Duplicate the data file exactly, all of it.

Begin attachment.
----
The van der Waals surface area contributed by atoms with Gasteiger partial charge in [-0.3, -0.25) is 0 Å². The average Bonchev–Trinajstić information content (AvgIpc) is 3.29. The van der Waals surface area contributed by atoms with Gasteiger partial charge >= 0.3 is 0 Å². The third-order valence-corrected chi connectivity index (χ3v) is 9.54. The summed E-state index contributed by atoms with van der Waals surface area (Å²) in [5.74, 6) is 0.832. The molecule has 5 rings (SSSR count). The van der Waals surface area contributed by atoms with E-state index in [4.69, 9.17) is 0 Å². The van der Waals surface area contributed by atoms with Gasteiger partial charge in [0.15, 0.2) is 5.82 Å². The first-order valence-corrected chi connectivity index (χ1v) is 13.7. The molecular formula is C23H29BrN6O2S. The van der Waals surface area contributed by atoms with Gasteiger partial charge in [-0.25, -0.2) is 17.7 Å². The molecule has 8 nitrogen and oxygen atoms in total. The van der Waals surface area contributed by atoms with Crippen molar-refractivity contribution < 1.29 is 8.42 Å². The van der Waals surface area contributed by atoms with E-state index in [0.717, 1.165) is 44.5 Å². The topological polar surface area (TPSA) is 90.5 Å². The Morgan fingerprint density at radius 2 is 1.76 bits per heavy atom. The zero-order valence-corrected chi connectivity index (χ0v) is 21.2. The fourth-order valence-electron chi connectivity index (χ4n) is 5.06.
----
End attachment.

The van der Waals surface area contributed by atoms with Gasteiger partial charge in [-0.3, -0.25) is 0 Å². The average Bonchev–Trinajstić information content (AvgIpc) is 3.29. The van der Waals surface area contributed by atoms with Gasteiger partial charge >= 0.3 is 0 Å². The third-order valence-corrected chi connectivity index (χ3v) is 9.54. The summed E-state index contributed by atoms with van der Waals surface area (Å²) in [5.74, 6) is 0.832. The molecule has 5 rings (SSSR count). The van der Waals surface area contributed by atoms with E-state index in [4.69, 9.17) is 0 Å². The van der Waals surface area contributed by atoms with Gasteiger partial charge in [0.15, 0.2) is 5.82 Å². The first-order valence-corrected chi connectivity index (χ1v) is 13.7. The molecular formula is C23H29BrN6O2S. The van der Waals surface area contributed by atoms with Gasteiger partial charge in [-0.25, -0.2) is 17.7 Å². The molecule has 8 nitrogen and oxygen atoms in total. The van der Waals surface area contributed by atoms with Crippen molar-refractivity contribution < 1.29 is 8.42 Å². The van der Waals surface area contributed by atoms with E-state index in [0.717, 1.165) is 44.5 Å². The topological polar surface area (TPSA) is 90.5 Å². The Morgan fingerprint density at radius 2 is 1.76 bits per heavy atom. The zero-order valence-corrected chi connectivity index (χ0v) is 21.2. The fourth-order valence-electron chi connectivity index (χ4n) is 5.06.